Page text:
Our Nostalgic Games: Karate Champ

Our Nostalgic Games - Karate Champ Header
Publish Date: 10/11/2018

Our Nostalgic Games ~Retro Gamer Round-table~ #200

Editors passionately discussing games playable on modern hardware that are just as good as they’ve ever been!

Arcade Archives (PS4) – Karate Champ

An action-game from Data East. With controls that combined the use of two separate joysticks, you can perform all sorts of different karate techniques. Undergo training and fight to win.

Original Release Year: 1984

Hardware: Arcade

Date of Digital Release: 10/09/2014

Maker: Hamster

This Week’s Participants

MCU: An MCU for Kick the Can Crew who played this game in an oden restaurant back in the day. His skill level is quite high.
Fujita: A gaming celebrity who first played this game with the Arcade Archives release. His skill level is considerable in just about any game.
Fujinocchi: A Famitsu editor that played this game in a stationary shop back in the day. He uses tactics that allow him to aim for a high score.

We’ve Invited Some Big Guests For This Karate Champ Tournament

Starting With Memories From Back Then

(Fujinocchi) The 200th edition of Our Nostalgic Games is Karate Champ!

(MCU) How appropriate (Laughs)

(Fujita) I think it’s a perfect choice.

(Fujinocchi) I think we’ve all been playing this game since the original arcade version, but I have no memories of playing it in an actual arcade.

(Fujita) Neither do I.

(MCU) I didn’t play it in an arcade either. There were 6 arcade cabinets lined up outside of a local oden restaurant, and one of them was Karate Champ.

(Fujinocchi) I had a similar experience, but for me it was outside of a stationary shop.

(Fujita) To think that Karate Champ was that widely distributed.

(Fujinocchi) I saw it a lot in shopping districts and such too.

(MCU) The one that I played was in one of those cabinets where you pulled down the black curtain in back of you and played underneath it, to block out the glare from the sun.

(Fujinocchi) I used cardboard for that.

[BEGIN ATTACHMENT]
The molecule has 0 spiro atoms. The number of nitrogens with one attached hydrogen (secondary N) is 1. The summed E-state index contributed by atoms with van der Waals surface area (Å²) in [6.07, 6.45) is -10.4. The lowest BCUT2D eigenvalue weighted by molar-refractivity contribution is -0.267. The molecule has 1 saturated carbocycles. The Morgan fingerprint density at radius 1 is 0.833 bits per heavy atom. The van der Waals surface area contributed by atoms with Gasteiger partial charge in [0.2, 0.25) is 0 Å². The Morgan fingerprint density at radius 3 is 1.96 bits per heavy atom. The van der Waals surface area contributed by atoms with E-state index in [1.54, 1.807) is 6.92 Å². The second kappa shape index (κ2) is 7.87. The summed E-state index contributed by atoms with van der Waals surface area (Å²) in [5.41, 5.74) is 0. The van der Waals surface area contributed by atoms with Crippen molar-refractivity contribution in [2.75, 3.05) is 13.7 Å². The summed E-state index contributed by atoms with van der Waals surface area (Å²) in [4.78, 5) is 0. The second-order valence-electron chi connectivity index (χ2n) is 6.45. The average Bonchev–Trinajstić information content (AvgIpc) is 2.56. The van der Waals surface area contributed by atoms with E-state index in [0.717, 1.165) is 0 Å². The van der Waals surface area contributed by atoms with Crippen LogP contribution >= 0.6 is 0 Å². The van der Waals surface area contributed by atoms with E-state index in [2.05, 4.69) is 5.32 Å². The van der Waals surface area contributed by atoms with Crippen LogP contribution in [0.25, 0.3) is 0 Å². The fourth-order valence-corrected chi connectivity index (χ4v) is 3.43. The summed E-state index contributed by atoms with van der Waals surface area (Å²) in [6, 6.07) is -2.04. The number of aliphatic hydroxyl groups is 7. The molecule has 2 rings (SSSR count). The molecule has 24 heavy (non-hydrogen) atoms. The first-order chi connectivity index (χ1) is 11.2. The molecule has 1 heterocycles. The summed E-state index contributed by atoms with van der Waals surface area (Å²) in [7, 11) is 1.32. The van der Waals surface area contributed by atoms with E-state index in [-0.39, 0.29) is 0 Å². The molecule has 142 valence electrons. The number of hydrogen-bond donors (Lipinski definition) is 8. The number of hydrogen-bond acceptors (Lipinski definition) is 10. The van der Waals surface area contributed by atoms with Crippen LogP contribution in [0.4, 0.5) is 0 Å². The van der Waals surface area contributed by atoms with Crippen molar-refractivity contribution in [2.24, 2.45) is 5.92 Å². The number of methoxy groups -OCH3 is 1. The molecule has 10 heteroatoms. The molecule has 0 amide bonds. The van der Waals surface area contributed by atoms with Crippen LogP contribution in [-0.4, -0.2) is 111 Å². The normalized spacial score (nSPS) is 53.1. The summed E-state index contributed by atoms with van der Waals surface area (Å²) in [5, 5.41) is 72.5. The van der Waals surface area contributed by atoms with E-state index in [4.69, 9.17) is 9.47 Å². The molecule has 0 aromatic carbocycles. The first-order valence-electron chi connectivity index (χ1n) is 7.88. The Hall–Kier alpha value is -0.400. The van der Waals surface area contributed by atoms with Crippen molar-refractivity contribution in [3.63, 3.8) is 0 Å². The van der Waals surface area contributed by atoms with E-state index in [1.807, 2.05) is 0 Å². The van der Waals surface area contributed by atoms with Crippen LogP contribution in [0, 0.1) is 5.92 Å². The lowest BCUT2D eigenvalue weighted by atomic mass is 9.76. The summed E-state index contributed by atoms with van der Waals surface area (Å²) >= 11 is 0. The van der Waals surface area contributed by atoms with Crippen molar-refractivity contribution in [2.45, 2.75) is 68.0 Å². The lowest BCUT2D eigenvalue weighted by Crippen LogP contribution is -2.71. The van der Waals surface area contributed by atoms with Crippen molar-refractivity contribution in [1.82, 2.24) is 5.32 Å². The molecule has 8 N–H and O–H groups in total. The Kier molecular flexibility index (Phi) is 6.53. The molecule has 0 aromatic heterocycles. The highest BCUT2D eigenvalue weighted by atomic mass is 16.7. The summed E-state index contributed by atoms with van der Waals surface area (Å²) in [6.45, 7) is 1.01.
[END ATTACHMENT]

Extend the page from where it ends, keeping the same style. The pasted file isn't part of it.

(MCU) Cardboard style (Laughs)

(Fujita) I didn’t play it back in the day. I heard from MCU when he came over one time that it was out on Arcade Archives. I bought it, and we played it right there on the spot. That was my first time playing it.

(Fujinocchi) I see, that late. You think of arcades as places that you can see other people play too, right? Everyone’s style is a little bit different, but I got 2000 points off of 2 rear strikes right away.

(MCU) That’s pretty great.

(Fujita) Even though you scored that highly, I bet you definitely didn’t beat the bull.

(Fujinocchi) Right. Seeing the “Get the bull!” message come up always got me in any situation (Laughs)

(Fujita) You can use save states on Arcade Archives games, and I was able to beat the bull like 1 time out of 30.

(MCU) I can do it 4 times out of 5.

(Fujita) 4 times out of 5!?

(Fujinocchi) That’s amazing!

(MCU) I beat it just a little while ago, in fact. But I have to use some pretty cheap techniques to do it (Laughs)

(Fujinocchi) Alright then, let’s talk some more as we play the game.

The Explanations Continue While Playing

(Fujinocchi) Ahh, this part is hard.

(MCU) Oh, this part huh?

(Fujinocchi) This move test part is on both the hard and easy versions, right?

(MCU) Back in the day I didn’t realize that you could do things this way in a game. It’s like a mini tutorial.

(Fujita) Yeah, because there aren’t any instruction manuals in arcades.

(MCU) Just those little instruction cards on the cabinets. That’s definitely what this is.

(Fujinocchi) A reverse kick out of a forward somersault…Like a practitioner of karate would do a somersault in the first place!

(MCU) It’s like something out of a manga.

(Fujita) It definitely looks pretty stiff.

(MCU) Yeah. That’s why this game isn’t really any fun to just watch someone play.

(Fujinocchi) But if you’re just watching, you can always try to pick who’s going to win and advance to the next round.

(MCU) But taking that first step with the PlayStation 4 controller is a bit tricky to do, so that makes things a little bit more difficult.

(Fujita) That’s definitely true.

(Fujinocchi) My signature move is either a flying reverse kick or reverse roundhouse kick out of a somersault.

(Fujita) And then the beer bottle comes flying in (Laughs)

(Fujinocchi) Where on earth is there a dojo that beer bottles would come flying in, anyway? (Laughs)

(MCU) That would definitely be problematic (Laughs)

The Conversation Keeps On Going

(Fujita) What was the first game to use this kind of a control scheme?

(MCU) You mean the first arcade game that controlled with two joysticks?

(Fujinocchi) Crazy Climber might have come before this.